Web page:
On our tour we not only saw the beautiful details but also had a backstage, hands-on experience with props and set pieces from all of the Disney musicals.  Sitting in Ariel’s scallop shell bathtub was a definite highlight.  That evening we saw Mary Poppins – for the second time I should say.  But, now that my girls are 9 they had a whole different appreciation.  It also was pretty amazing to see the show after standing on that very stage that morning.  There is nothing like walking on a Broadway stage!  Except, maybe, seeing yourself on one of the giant screens in Times Square.

We had an extra dose of Disney Magic that day when the girls got to experience a virtual Disney Park experience by posing with a beamed-in Daisy Duck and having their pictures projected on the screen above the Disney Times Square store and then again and again on within the “castle” that covered the building across the street.  I think they could have watched themselves forever…

This slideshow requires JavaScript.

Film Set on my Doorstep

Walked outside my door and saw this parked on the street.  Plus an entire street of classic 60s cars.  Don’t know what they were filming but it’s the perfect reminder that you never know what you’re going to bump into in NYC.  Plus, I wish they’d bring back the checker cab.

Parents as Meaningful Partners in Education

This post was originally written for the White House Champions of Change series and was published last week by Parenting on the Mom Congress blog.   As I prepare for my speaking gig at the #140 Conference on Education I thought I’d share what I’m working on and what I plan on talking about…

How many times during the year are you in your child’s school?  How many times have you been invited inside the classroom to celebrate the good, as opposed to deal with the bad?  Could you articulate what your child is supposed to learn this year?  Do you know the academic goals?  The discipline procedures?  The expectations being set for your child – or more importantly if any expectations are being set for your child?  These are the questions I grapple with every week along with my fellow Parents Association (PA) CO-President, other leadership parents, our administration and our teachers as we try to figure out how to create a strong bridge between home and school and engage our parents in a real way.

One thing I’ve learned since being involved in my daughters’ large NYC public school is that there is a disconnect between the amount of information teachers think they are giving parents and the amount of information parents feel they are receiving.  After attending the Parenting Magazine Mom Congress and meeting women from all 50 states plus the District of Columbia, I know that our school is not unique in trying to figure out this dilemma.  The common theme is that parents want concrete, clear goals for their children.  They want to understand how material is being presented – particularly in math – and they want to know how to help at home.  It’s impossible to be a partner in anything, let alone your child’s education if you don’t what you’re working toward.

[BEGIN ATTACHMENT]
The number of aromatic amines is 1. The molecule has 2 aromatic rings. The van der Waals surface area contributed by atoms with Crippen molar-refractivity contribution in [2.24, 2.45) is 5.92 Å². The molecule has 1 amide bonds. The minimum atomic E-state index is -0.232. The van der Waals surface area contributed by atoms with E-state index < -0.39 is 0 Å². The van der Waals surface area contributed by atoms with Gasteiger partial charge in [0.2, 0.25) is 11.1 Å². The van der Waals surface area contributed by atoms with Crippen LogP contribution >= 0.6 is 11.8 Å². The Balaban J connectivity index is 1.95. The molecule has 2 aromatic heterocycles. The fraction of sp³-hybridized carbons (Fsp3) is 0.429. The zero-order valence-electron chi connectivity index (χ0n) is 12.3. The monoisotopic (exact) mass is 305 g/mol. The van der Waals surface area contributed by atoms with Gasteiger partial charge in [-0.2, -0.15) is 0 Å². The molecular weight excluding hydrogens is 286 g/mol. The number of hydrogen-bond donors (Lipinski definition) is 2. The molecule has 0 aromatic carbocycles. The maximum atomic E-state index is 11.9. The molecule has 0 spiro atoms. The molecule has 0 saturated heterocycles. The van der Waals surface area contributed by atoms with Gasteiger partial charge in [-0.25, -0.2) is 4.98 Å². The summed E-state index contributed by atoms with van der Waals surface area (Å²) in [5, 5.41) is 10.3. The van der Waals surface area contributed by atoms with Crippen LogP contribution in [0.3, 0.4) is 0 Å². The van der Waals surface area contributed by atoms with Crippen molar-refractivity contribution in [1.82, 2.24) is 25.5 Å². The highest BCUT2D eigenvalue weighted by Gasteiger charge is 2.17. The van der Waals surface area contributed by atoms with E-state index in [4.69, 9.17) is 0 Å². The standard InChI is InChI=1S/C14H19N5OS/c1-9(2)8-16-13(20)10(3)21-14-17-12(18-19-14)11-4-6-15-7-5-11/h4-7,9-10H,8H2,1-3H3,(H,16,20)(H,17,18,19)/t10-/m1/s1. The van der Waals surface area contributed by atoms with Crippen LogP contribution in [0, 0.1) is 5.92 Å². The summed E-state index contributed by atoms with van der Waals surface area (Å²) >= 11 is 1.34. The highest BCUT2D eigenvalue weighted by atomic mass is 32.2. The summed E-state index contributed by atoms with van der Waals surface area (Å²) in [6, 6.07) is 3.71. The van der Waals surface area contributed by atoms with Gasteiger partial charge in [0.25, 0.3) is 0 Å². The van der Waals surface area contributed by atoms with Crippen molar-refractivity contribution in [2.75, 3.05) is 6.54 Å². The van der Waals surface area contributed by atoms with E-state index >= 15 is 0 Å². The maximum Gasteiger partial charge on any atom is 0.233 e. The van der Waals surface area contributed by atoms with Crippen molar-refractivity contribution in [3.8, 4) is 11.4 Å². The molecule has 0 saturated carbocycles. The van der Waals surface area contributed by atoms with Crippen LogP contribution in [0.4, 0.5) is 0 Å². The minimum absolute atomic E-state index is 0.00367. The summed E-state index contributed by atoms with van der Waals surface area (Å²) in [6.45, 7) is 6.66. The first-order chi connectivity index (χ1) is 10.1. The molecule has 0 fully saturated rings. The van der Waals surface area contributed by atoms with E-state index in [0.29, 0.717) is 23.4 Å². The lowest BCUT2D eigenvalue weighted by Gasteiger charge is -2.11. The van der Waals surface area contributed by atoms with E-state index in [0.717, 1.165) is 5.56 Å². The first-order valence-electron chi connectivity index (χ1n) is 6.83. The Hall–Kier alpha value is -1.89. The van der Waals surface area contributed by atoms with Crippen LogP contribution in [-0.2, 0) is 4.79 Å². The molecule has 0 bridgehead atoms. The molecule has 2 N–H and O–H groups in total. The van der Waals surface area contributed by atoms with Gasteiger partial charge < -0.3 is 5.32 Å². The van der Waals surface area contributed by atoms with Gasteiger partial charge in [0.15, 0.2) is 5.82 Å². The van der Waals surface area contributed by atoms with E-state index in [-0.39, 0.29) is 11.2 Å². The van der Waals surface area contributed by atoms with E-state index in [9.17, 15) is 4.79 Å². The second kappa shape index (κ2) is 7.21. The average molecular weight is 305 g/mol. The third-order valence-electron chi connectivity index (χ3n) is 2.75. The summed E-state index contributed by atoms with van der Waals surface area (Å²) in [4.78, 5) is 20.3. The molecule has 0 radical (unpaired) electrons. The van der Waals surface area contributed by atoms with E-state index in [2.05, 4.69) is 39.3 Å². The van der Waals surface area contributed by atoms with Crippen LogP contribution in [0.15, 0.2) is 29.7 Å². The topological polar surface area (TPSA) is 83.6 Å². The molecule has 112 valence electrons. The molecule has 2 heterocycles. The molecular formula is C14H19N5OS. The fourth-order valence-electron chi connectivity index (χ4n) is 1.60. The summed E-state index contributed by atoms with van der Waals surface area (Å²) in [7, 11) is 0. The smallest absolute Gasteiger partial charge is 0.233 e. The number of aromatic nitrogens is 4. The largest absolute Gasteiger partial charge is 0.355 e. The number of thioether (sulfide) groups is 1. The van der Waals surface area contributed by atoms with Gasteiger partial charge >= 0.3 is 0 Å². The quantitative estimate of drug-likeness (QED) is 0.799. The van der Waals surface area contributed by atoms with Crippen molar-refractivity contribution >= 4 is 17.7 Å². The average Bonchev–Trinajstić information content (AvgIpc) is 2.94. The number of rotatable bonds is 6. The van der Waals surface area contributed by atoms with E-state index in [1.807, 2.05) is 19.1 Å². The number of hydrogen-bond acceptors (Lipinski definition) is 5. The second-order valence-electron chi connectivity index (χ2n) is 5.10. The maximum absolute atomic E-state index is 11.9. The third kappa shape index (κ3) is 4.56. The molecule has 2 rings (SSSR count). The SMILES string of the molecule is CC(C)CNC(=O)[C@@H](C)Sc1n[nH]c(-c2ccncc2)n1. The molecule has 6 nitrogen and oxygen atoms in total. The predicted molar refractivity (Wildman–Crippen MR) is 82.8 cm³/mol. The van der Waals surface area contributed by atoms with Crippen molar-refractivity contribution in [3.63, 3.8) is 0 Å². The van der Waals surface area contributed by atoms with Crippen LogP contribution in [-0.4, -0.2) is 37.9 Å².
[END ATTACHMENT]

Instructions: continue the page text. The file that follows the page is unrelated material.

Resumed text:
What do parents need from teachers and administrators to be effective partners?

  1. Clear curriculum goals for the year.  Just like in college when everyone gets a syllabus why shouldn’t elementary schools kids have the same framework for their learning over the course of the year?  Of course teachers should have wiggle room, and the ability to update as the year goes on, but seeing a roadmap for the year gives everyone a plan they can refer to when goals seem elusive.
  2. Celebrate the positive.  Invite parents in the classroom for end of curriculum open houses so parents can review their child’s body of work, see the work of all the kids, connect with each other, and feel a part of the classroom.  Tell parents when kids are excelling or do something special rather than just the bad behavior or struggles.
  3. Curriculum mornings or evenings on a grade wide basis to talk about literacy and math.  Put materials in non-educator speak, demystify acronyms and take questions.
  4. Monthly parent newsletter or email from the teacher for curriculum updates.  Clear, short and to the point.  Teachers seem to think that kids tell their parents everything that is going on in the classroom – they don’t, not by a long shot.

It’s not a bridge unless both sides are willing to meet halfway.  So parents – don’t come in angry, defensive and entitled.  I’m not talking about when things have gone very wrong and a child was harmed – I mean stand up and have a conversation about issues before they turn into debacles.  Articulate what you need and where you are coming from without boiling over with anger.

Engagement works both ways.  We throw a huge teacher appreciation dinner midway through the year as well as provide dinner for the teachers during parent/teacher conferences.  These events are filled with homemade food, a lot of thought and hours of volunteer time, but it’s important to let teachers know we value their time and hard work.

In the end it always boils down to clear communication.  The more parents know the more they can help.  And if the grownups can’t figure out how to talk to each other how can we ever expect our children to do better?